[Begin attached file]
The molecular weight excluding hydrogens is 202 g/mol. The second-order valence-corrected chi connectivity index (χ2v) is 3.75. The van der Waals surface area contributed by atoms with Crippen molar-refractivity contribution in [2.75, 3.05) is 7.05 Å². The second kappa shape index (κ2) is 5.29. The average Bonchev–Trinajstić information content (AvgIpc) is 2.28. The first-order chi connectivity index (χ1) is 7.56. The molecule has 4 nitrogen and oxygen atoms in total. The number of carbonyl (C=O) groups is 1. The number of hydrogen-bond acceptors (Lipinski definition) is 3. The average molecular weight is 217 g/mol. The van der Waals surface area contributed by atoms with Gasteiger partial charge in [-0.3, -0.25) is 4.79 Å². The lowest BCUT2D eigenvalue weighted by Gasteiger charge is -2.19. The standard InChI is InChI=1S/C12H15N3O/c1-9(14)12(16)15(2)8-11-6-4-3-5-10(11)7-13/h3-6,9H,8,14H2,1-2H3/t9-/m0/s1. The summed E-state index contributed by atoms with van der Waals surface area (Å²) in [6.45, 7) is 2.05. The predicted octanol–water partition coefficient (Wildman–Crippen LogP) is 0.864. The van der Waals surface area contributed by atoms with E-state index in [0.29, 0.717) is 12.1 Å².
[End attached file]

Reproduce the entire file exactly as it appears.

The molecular weight excluding hydrogens is 202 g/mol. The second-order valence-corrected chi connectivity index (χ2v) is 3.75. The van der Waals surface area contributed by atoms with Crippen molar-refractivity contribution in [2.75, 3.05) is 7.05 Å². The second kappa shape index (κ2) is 5.29. The average Bonchev–Trinajstić information content (AvgIpc) is 2.28. The first-order chi connectivity index (χ1) is 7.56. The molecule has 4 nitrogen and oxygen atoms in total. The number of carbonyl (C=O) groups is 1. The number of hydrogen-bond acceptors (Lipinski definition) is 3. The average molecular weight is 217 g/mol. The van der Waals surface area contributed by atoms with Gasteiger partial charge in [-0.3, -0.25) is 4.79 Å². The lowest BCUT2D eigenvalue weighted by Gasteiger charge is -2.19. The standard InChI is InChI=1S/C12H15N3O/c1-9(14)12(16)15(2)8-11-6-4-3-5-10(11)7-13/h3-6,9H,8,14H2,1-2H3/t9-/m0/s1. The summed E-state index contributed by atoms with van der Waals surface area (Å²) in [6.45, 7) is 2.05. The predicted octanol–water partition coefficient (Wildman–Crippen LogP) is 0.864. The van der Waals surface area contributed by atoms with E-state index in [0.29, 0.717) is 12.1 Å².